I was wondering if SQL server 2008 R2 has any default security if you're using it via ODBC or SQL Server Management Studio?

I was reading about SSL here https://technet.microsoft.com/en-us/library/ms189067(v=sql.105).aspx

The issue is forcing encryption right now will break a lot of things and would take a while. I was wondering if there is anything that's set up to encrypt by default to buy some time while we figure ssl out.

We have hundreds of users and some people designed their own database to pull from this one. It would be a huge task with limited amount of time. I have a trusted cert it's just force encryption plan fell out of place. So I guess right now nothing's encrypted - am just trying to see if anything exist by default.

  • What is the huge task?
    – Dan Guzman
    Commented Mar 30, 2018 at 17:20

2 Answers 2


SQL Server communicates using TDS, or Tabular Data Stream, protocol. By default, TDS is not encrypted.

Encryption can be negotiated between the client and the server at time of connection. Essentially, you enable encryption at the server, then roll it out by making the necessary changes at the client end. Since encryption is not forced at this point you are simply reducing the visibility of some data over the wire. Security is about layers of protection; encrypting communications, even if only some communication, is still a valuable layer in the security stack.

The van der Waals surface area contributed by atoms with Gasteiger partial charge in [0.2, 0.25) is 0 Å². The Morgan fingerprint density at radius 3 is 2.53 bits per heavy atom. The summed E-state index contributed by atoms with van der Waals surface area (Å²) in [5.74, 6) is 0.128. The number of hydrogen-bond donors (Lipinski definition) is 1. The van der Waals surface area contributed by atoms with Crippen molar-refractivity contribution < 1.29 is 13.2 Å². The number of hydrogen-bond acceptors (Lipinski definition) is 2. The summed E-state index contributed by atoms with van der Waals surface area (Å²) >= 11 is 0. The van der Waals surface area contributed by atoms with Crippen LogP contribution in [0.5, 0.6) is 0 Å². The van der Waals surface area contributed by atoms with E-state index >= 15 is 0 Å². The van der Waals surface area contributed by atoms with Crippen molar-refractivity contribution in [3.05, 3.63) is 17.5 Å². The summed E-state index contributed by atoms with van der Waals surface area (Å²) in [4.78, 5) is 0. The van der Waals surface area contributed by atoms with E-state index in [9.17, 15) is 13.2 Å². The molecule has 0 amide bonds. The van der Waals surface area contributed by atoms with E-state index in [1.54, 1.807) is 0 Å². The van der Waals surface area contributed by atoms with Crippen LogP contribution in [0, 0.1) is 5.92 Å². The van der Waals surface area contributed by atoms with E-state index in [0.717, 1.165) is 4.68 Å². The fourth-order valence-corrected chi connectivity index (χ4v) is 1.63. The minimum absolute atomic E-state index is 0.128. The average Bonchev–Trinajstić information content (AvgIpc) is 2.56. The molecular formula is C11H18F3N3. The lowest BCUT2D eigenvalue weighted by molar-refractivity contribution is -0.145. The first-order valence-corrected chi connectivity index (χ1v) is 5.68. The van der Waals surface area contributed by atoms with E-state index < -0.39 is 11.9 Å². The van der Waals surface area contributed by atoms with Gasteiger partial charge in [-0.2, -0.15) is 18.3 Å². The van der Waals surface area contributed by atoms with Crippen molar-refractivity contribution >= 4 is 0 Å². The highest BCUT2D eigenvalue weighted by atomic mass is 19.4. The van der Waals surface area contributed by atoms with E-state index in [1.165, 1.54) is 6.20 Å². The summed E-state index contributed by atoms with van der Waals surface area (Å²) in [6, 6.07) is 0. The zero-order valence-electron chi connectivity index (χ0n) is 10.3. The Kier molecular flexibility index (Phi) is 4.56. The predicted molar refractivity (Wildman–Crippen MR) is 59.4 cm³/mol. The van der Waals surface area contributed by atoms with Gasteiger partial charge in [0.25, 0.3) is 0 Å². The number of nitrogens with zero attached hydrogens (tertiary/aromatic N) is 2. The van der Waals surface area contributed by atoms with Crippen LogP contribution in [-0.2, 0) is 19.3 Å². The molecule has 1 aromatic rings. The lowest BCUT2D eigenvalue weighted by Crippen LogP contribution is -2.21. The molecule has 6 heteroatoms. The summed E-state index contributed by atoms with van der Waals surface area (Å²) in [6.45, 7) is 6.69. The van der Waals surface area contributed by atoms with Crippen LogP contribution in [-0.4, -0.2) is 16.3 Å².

Once you have all clients configured to use TDS encryption, you configure the server to only accept encrypted connections. At that point, all communication between the server and its clients will be encrypted.


Simply turning on Force Encryption=Yes via

right-click SSCM-->SQL Server Configuration Manager-->
    SQL Server Network Configuration-->Protocols

...shouldn't break things and will encrypt connections as long as the client supports it.

A self-signed cert will be used, which is not as secure as a certificate issued from a trusted authority, but is more secure than no encryption at all. You could turn it on and provision a cert when you get time.

Exchanging data requires communication between two or more entities. Encrypting the data exchanged requires support on both sides to work. There is no magic that can make it work on the SQL Server side without it also working on the client(s).


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